Integrating Ecosystem-service Tradeoffs into Land-use Decisions

Proceedings of the National Academy of Sciences, Published online 23 April 2012

Joshua H. Goldstein, Giorgio Caldarone, Thomas Kaeo Duarte, Driss Ennaanay, Neil Hannahs,
Guillermo Mendoza, Stephen Polasky, Stacie Wolny, and Gretchen C. Daily

“Recent high-profile efforts have called for integrating ecosystem-service values into important societal decisions, but there are few demonstrations of this approach in practice. We quantified ecosystem-service values to help the largest private landowner in Hawaii, Kamehameha Schools, design a land-use development plan that balances multiple private and public values on its North Shore land holdings (Island of O’ahu) of ∼10,600 ha. We used the InVEST software tool to evaluate the environmental and financial implications of seven planning scenarios encompassing contrasting land-use combinations including biofuel feedstocks, food crops, forestry, livestock, and residential development.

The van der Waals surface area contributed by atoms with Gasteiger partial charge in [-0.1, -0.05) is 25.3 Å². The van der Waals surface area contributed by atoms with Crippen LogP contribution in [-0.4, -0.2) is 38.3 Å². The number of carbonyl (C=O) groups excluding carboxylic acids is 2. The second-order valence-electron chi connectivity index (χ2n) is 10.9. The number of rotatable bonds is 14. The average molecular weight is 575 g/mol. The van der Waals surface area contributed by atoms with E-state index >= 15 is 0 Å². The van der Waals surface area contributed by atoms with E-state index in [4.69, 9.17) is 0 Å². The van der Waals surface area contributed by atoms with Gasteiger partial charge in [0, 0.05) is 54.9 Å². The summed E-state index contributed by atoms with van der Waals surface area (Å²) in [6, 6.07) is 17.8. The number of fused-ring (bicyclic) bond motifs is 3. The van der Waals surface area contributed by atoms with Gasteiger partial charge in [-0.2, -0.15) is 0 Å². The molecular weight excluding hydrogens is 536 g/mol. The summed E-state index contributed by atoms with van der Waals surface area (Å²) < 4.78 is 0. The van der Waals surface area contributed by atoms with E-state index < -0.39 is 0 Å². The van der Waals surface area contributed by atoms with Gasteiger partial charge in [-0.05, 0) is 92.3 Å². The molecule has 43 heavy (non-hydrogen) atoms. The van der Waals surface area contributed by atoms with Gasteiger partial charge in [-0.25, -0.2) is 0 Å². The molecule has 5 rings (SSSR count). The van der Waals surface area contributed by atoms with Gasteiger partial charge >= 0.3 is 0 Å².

Maps of study region showing provision for the base landscape

Maps of study region showing provision for the base landscape of (A) water-quality improvement (nitrogen export reduction), (B) carbon storage (in above- and belowground pools), and (C) annual financial return from the agricultural fields.

“All scenarios had positive financial return relative to the status quo of negative return. However, tradeoffs existed between carbon storage and water quality as well as between environmental improvement and financial return. Based on this analysis and community input, Kamehameha Schools is implementing a plan to support diversified agriculture and forestry. This plan generates a positive financial return ($10.9 million) and improved carbon storage (0.5% increase relative to status quo) with negative relative effects on water quality (15.4% increase in potential nitrogen export relative to status quo). The effects on water quality could be mitigated partially (reduced to a 4.9% increase in potential nitrogen export) by establishing vegetation buffers on agricultural fields. This plan contributes to policy goals for climate change mitigation, food security, and diversifying rural economic opportunities. More broadly, our approach illustrates how information can help guide local land-use decisions that involve tradeoffs between private and public interests.”